No idea what the fuss about Secret Wars is? Well, those of you that have cash to pay the $4 x 9 issue cover price for the core Secret War series, plus shell out for the 44(!) Marvel Secret War tie-in series, you’ll want to skip this and read it for yourself. For the rest of you who are simply curious about what went down in Secret War, I will spoil it for you and give you the highlights.[divider] Secret Wars, Nerdsplained [/divider]
Secret Wars was a nine issue series of reality-bending universe colliding madness in the Marvel Universe. The end result was a big reboot that brought an All-New All-Different Marvel universe, where familiar characters and teams were flipped on their heads in new #1 books.
But want went down? Well, first a rewind. In 1984 Marvel released a now infamous Secret Wars event series that featured a “Battleworld.” The name and that content was really all Marvel brought forward for their 2015 Secret Wars event.
Then a couple years ago writer Jonathan Hickman began writing stories about the Illuminati in his New Avengers stories. Basically, Captain America, Tony Stark, Reed Richards, Namor, Doctor Strange, and Black Bolt were faced with a battle they couldn’t win, an event that resulted in various parts of alternate universes smashing into each other, destroying one or both of the universes in the process.
It gets crazier. Marvel’s greatest heroes sacrificed their moral code in order to do whatever it took to save their universe, going as far as wiping Captain America’s memories and actually destroying other universes in oder to save the main Marvel reality. But in the end, the main Marvel Universe, Earth-616, smashed into the Ultimate Marvel universe, known as Earth-1610, destroying both.
Meanwhile, as the heroes were sneaking around compromising their principles in their quest to save the world, Doctor Doom realized that the Beyonders, godlike beings who played a part in the creation of the universe, were the ones behind the destruction of the alternate realities. Doom, with the help of Doctor Strange and Molecule Man, managed to take some of the power from the Beyonders and used it to reforge the remaining shards of different universes into one single remaining world.
Here is where the tie-in titles worked. This allowed Marvel to recreate old Marvel events like Age of Ultron, E for Extinction, or X-Men Apocalypse. It all had a nostalgic flair, with a very modern vibe. There were 44 of these alternate reality miniseries, but we’ll come back to that.
Doctor Doom is a supervillain after all and now fancied himself a god, using the power to basically create a fantasy world for him to rule and play about in. The Battleworld was a mish-mash of different alternate worlds, smushed together into one. Different regions were populated by alternate versions of many heroes, with Doom the ultimate ruler and able to reshape reality at will.
First, Doom made Galactus his monkey, which was just fantastic. But then he got personal and creepy, erasing the memory of Reed Richards from the mind of Sue Storm and Richard’s children, Valeria and Franklin, and made them his own family.
Further, Doom created the Thor Corps, an army of alternate universe Thors to police Battleworld, allowing him to rule for eight years, until the escape ships containing the survivors of the Ultimate and Marvel 616 universes arrived. They weren’t exactly stoked about Victor Von Doom being god.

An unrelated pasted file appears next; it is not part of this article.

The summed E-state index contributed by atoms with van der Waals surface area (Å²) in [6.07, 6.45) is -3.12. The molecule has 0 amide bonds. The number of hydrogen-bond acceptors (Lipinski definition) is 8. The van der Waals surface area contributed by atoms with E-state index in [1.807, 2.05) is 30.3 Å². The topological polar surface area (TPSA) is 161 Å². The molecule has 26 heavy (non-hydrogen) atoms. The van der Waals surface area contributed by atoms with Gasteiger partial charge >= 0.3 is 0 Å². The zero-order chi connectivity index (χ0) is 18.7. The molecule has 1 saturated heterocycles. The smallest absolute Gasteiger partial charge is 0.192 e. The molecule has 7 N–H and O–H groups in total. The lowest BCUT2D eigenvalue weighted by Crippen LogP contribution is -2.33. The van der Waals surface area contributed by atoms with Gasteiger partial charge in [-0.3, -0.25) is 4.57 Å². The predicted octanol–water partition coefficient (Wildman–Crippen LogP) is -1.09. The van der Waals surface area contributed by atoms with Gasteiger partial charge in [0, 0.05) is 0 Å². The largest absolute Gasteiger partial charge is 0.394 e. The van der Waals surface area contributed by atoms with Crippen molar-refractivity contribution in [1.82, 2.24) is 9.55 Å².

Doctor Strange had spent the last eight years as Doom’s toady, but helped the heroes when they tried to overthrow Doom and scattered the heroes across Battleworld just before Doom snapped his neck. Then Doom tasked Valeria Richards, who still thought Doom was her father, to hunt the heroes down.
But the heroes were down, not out. They found pockets of resistance that were disgruntled with Doom’s rule and slowly built an army to back them up. And Black Panther got hold of the all-powerful Infinity Gauntlet, which was nice.
In the end Secret Wars had a quiet, intimate, fitting finale that boiled down to the decades-old feud between Doctor Doom and Reed Richards, who makes a desperate move to challenge Doom, reclaim his family, and redeem the existence of the universe. Life defeats death. Everyone lives. The end.[divider] Secret Wars: Now what? [/divider]
Secret Wars swallowed the Marvel Universe and spit it back out again. And it was immensely satisfying unlike many hyped-up crossover and big comic events. Secret Wars was on a giant scale, had parallels with DC’s Convergence and Crisis on Infinite Earths, the core 9-issue comics was plagued by delays, the line had confusing titles to keep track of, and yet the entire event was still incredibly satisfying in the end. If you weren’t a Marvel zombie going in, you were likely confused by the dozens of temporary titles. But that could work to your favor as those comics couldn’t really continue.
Secret Wars was designed to be a reboot of the Marvel comic universe, but in the interim, those alternate reality comics provided a nice way to catch some short-term wacky stories and have a little fun with it. Comic readers could pick and choose, simply reading a few that look interesting to them, having no pressure to keep up with continuity. I encourage you to check out a few.
Secret Wars relaunched the Marvel Universe (All-New! All-Different!), made it possible for Miles Morales to have a legitimate place at Marvel with the merge of the Ultimate universe with the 616, and took the Fantastic Four out of play in a fitting way. Take a look at the collected version of Secret War.